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The Leveraged Buyout of America

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Posted on Aug 26, 2013
badjonni (CC BY-SA 2.0)

By Ellen Brown, Web of Debt

(Page 2)

Lokey notes that US Treasuries are now being bought by banks in record quantities. These bonds stay on the banks’ books for Fed supervision purposes, even as they are being pledged to other parties to get cash via repo. The fact that such pledging is going on can be determined from the banks’ balance sheets, but it takes some detective work. Explaining the intricacies of this process, the evidence that it is being done, and how it is hidden in plain sight takes Lokey three articles, to which the reader is referred. Suffice it to say here that he makes a compelling case.

Can They Do That?

Countering the argument that “banks can’t really do anything with their excess reserves” and that “there is no evidence that they are being rehypothecated,” Lokey points to data coming to light in conjunction with JPMorgan’s $6 billion “London Whale” fiasco. He calls it “clear-cut proof that banks trade stocks (and virtually everything else) with excess deposits.” JPM’s London-based Chief Investment Office [CIO] reported:

JPMorgan’s businesses take in more in deposits that they make in loans and, as a result, the Firm has excess cash that must be invested to meet future liquidity needs and provide a reasonable return. The primary reponsibility of CIO, working with JPMorgan’s Treasury, is to manage this excess cash. CIO invests the bulk of JPMorgan’s excess cash in high credit quality, fixed income securities, such as municipal bonds, whole loans, and asset-backed securities, mortgage backed securities, corporate securities, sovereign securities, and collateralized loan obligations.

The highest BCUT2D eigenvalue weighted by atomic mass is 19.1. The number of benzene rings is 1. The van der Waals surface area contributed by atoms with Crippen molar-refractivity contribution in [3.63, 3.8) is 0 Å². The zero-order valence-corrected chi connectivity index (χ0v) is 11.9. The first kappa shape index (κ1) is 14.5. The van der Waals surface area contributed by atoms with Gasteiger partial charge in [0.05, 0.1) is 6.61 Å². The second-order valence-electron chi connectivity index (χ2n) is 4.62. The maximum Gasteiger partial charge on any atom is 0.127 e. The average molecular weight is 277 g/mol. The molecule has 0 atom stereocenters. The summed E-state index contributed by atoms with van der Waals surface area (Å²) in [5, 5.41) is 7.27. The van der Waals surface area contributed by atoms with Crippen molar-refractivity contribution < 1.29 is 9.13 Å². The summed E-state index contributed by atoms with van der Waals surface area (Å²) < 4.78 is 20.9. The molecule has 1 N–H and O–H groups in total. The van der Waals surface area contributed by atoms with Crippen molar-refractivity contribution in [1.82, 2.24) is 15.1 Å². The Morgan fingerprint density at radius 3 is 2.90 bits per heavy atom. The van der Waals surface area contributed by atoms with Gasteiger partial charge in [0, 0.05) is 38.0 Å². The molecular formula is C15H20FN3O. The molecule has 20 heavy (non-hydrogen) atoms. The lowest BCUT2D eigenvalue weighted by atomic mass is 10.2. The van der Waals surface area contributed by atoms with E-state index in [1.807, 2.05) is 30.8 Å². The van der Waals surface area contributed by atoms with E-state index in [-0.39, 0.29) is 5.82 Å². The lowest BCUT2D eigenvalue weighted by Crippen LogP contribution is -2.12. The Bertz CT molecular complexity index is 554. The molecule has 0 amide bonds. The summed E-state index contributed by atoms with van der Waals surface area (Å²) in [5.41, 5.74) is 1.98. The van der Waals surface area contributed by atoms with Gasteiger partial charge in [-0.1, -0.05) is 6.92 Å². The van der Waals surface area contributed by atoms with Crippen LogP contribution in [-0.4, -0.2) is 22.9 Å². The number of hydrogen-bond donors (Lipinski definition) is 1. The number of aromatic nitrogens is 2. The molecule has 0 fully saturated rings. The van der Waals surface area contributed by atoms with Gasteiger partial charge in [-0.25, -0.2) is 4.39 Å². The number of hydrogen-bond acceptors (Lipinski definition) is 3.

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Lokey comments:

That passage is unequivocal—it is as unambiguous as it could possibly be. JPMorgan invests excess deposits in a variety of assets for its own account and as the above clearly indicates, there isn’t much they won’t invest those deposits in. Sure, the first things mentioned are “high quality fixed income securities,” but by the end of the list, deposits are being invested in corporate securities [stock] and CLOs [collateralized loan obligations]. . . . [T]he idea that deposits are invested only in Treasury bonds, agencies, or derivatives related to such “risk free” securities is patently false.

He adds:

[I]t is no coincidence that stocks have rallied as the Fed has pumped money into the coffers of the primary dealers while ICI data shows retail investors have pulled nearly a half trillion from U.S. equity funds over the same period. It is the banks that are propping stocks.

Another Argument for Public Banking

All this helps explain why the largest Wall Street banks have radically scaled back their lending to the local economy. It appears that their loan-to-deposit ratios are low not because they cannot find creditworthy borrowers but because they can profit more from buying airports and commodities through their prop trading desks than from making loans to small local businesses.

Small and medium-sized businesses are responsible for creating most of the jobs in the economy, and they are struggling today to get the credit they need to operate. That is one of many reasons that we the people need to own some banks ourselves. Publicly-owned banks can direct credit where it is needed in the local economy; can protect public funds from confiscation through “bail-ins” resulting from bad gambling in by big derivative banks; and can augment public coffers with banking revenues, allowing local governments to cut taxes, add services, and salvage public assets from fire-sale privatization. Publicly-owned banks have a long and successful history, and recent studies have found them to be the safest in the world.

As Representative Grayson and co-signers observed in their letter to Chairman Bernanke, the banking system is now dominated by “global merchants that seek to extract rent from any commercial or financial business activity within their reach.” They represent a return to a feudal landlord economy of unearned profits from rent-seeking. We need a banking system that focuses not on casino profiteering or feudal rent-seeking but on promoting economic and social well-being; and that is the mandate of the public banking sector globally.

Ellen Brown is an attorney, president of the Public Banking Institute, and author of twelve books including the best-selling Web of Debt. In The Public Bank Solution, her latest book, she explores successful public banking models historically and globally. Her websites are http://WebofDebt.com, http://PublicBankSolution.com, and http://PublicBankingInstitute.org.


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